John V. Flowers PH.D is a professor of psychology at Chapman University as well as being in private practice.  Bernard Schwartz PH.D supervises doctoral students.  It mentioned in their author blurbs that Schwartz saw the need for a brief, but comprehensive guide to clinical errors that result in poor therapy outcomes.
The introduction discusses the need for a book like this.  It talks about how many clients come once or twice and then never return and their therapists have no idea why.  Basically the start of the book is to convince us that we do indeed make mistakes and could use a book for avoiding them.  It goes on to say that the 50 strategies addressed were taken from clinical research about helping clients.

I love the way the book is organized.  Each chapter starts with a general category of mistakes.  Then they have specific numbered errors.  After each specific error there is always a section called “Avoiding the Error.”  Then they have numbered points for avoiding the error.

After the 50 errors and help avoiding the errors, the back had even more helpful things.  Appendix A contains a Therapist Self-Assessment Questionnaire.  Appendix B contains assessment instruments for clients.  These assessments relate to the working relationship between a client and counselor.  Appendix C gives a list of Assessment Instruments for Clinical Issues and where to find them.  Finally, it has a suggested reading section for each issue in the book and the bibliography.

Besides all the helpful information, the thing I like best about this book is that it normalizes therapist mistakes.  In my opinion, many clients have already had their realities challenged by their family or origin and it is unhelpful for us to further challenge that by dismissing their observations or complaints.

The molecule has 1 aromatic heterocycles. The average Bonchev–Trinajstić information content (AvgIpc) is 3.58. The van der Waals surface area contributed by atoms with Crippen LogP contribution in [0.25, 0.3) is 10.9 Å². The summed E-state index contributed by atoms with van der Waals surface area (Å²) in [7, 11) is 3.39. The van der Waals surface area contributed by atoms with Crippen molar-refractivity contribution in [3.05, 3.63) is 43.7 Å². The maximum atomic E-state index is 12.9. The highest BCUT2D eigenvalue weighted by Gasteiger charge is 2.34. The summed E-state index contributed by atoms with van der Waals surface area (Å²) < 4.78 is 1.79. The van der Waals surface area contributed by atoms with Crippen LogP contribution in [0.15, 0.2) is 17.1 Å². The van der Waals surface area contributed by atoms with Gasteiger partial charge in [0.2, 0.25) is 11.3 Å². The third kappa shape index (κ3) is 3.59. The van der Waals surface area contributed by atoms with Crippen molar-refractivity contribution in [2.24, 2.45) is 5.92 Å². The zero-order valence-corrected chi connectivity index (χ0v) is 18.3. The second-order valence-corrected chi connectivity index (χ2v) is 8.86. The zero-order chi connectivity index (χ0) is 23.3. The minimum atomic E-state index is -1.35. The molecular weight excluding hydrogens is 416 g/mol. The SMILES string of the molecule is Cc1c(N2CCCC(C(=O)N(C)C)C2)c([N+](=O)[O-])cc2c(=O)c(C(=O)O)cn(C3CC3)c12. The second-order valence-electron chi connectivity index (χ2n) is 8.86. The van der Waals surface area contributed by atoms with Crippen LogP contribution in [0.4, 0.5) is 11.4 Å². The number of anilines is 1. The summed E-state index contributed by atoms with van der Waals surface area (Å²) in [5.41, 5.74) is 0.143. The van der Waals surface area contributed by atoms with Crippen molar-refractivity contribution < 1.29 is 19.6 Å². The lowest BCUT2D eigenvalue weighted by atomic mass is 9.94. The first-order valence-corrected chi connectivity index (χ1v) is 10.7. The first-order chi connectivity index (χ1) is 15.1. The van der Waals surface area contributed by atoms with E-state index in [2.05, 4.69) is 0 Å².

I have had this book for awhile, and I go back and re-read sections periodically.  It is organized in such a way that it is easy to go back and read one section.  Even if I am not committing any errors listed at the moment, I feel that it is good to be open to the fact that I might be.


The Emotionally Absent Mother by Jasmin Lee Cori, MS, LPC (Self-Help)

I think this book has a lot of interesting ideas. The foundation of the book seems to be Donald Winnicott’s idea of the good enough mother. Donald Winnicott was a peadatrician and psychoanalyst. According to this theory when the mother is not able to meet the babies needs the baby adapts in order to get it’s needs met. This sets up a false self.

The author then describes 10 good mother messages in detail. She mentions that most of these are her creation in her footnote. I thought the 10 good mother messages she laid out were very thought provoking. She also talked about what it might feel like if some of these were missing. I liked the way that she captured experiences that may not be easy for someone to explain.

This book is technically a self-help book, and as such she gives some exercises for readers to try. Whether a counselor finds these exercises helpful may depend on their theoretical orientation. For example: I don’t know much about inner child work. I thought the book was worth it for the succinct way it lays out Winnicott’s theory and for the way she was able to describe intangible aspects of a happy childhood.